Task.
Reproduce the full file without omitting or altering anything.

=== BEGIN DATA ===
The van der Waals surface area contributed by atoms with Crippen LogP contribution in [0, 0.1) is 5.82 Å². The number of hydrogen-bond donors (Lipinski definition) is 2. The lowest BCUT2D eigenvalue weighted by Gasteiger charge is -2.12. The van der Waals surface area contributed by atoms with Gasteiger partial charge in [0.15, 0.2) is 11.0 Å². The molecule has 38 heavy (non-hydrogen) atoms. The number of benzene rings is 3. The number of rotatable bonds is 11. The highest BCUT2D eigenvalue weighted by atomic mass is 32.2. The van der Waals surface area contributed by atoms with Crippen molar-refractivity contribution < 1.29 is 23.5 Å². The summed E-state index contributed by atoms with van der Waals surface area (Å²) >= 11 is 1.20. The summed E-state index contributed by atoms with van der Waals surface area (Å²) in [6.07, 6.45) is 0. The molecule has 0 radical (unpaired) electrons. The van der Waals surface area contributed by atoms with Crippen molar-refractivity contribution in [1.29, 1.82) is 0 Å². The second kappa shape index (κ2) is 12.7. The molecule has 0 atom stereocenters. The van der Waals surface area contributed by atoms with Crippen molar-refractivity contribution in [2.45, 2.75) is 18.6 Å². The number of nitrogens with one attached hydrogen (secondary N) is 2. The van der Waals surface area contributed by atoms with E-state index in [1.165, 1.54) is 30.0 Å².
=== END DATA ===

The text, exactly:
The van der Waals surface area contributed by atoms with Crippen LogP contribution in [0, 0.1) is 5.82 Å². The number of hydrogen-bond donors (Lipinski definition) is 2. The lowest BCUT2D eigenvalue weighted by Gasteiger charge is -2.12. The van der Waals surface area contributed by atoms with Gasteiger partial charge in [0.15, 0.2) is 11.0 Å². The molecule has 38 heavy (non-hydrogen) atoms. The number of benzene rings is 3. The number of rotatable bonds is 11. The highest BCUT2D eigenvalue weighted by atomic mass is 32.2. The van der Waals surface area contributed by atoms with Crippen molar-refractivity contribution < 1.29 is 23.5 Å². The summed E-state index contributed by atoms with van der Waals surface area (Å²) >= 11 is 1.20. The summed E-state index contributed by atoms with van der Waals surface area (Å²) in [6.07, 6.45) is 0. The molecule has 0 radical (unpaired) electrons. The van der Waals surface area contributed by atoms with Crippen molar-refractivity contribution in [1.29, 1.82) is 0 Å². The second kappa shape index (κ2) is 12.7. The molecule has 0 atom stereocenters. The van der Waals surface area contributed by atoms with Crippen molar-refractivity contribution in [2.45, 2.75) is 18.6 Å². The number of nitrogens with one attached hydrogen (secondary N) is 2. The van der Waals surface area contributed by atoms with E-state index in [1.165, 1.54) is 30.0 Å².